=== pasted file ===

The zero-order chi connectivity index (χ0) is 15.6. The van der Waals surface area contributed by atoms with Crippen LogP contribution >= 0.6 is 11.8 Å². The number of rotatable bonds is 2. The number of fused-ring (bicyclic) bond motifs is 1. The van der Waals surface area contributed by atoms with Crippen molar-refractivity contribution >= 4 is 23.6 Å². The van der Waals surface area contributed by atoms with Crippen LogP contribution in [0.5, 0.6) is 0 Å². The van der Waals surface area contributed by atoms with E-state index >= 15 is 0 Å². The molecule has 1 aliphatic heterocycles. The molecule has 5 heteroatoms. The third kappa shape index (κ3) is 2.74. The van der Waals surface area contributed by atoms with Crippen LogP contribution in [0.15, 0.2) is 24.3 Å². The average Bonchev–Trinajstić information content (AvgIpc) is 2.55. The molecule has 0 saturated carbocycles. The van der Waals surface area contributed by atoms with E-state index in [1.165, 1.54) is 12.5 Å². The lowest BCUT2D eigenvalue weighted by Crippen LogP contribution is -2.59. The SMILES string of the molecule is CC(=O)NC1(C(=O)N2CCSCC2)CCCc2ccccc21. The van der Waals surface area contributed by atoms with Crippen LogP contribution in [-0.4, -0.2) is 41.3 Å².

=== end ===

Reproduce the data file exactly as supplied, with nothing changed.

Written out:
The zero-order chi connectivity index (χ0) is 15.6. The van der Waals surface area contributed by atoms with Crippen LogP contribution >= 0.6 is 11.8 Å². The number of rotatable bonds is 2. The number of fused-ring (bicyclic) bond motifs is 1. The van der Waals surface area contributed by atoms with Crippen molar-refractivity contribution >= 4 is 23.6 Å². The van der Waals surface area contributed by atoms with Crippen LogP contribution in [0.5, 0.6) is 0 Å². The van der Waals surface area contributed by atoms with E-state index >= 15 is 0 Å². The molecule has 1 aliphatic heterocycles. The molecule has 5 heteroatoms. The third kappa shape index (κ3) is 2.74. The van der Waals surface area contributed by atoms with Crippen LogP contribution in [0.15, 0.2) is 24.3 Å². The average Bonchev–Trinajstić information content (AvgIpc) is 2.55. The molecule has 0 saturated carbocycles. The van der Waals surface area contributed by atoms with E-state index in [1.165, 1.54) is 12.5 Å². The lowest BCUT2D eigenvalue weighted by Crippen LogP contribution is -2.59. The SMILES string of the molecule is CC(=O)NC1(C(=O)N2CCSCC2)CCCc2ccccc21. The van der Waals surface area contributed by atoms with Crippen LogP contribution in [-0.4, -0.2) is 41.3 Å².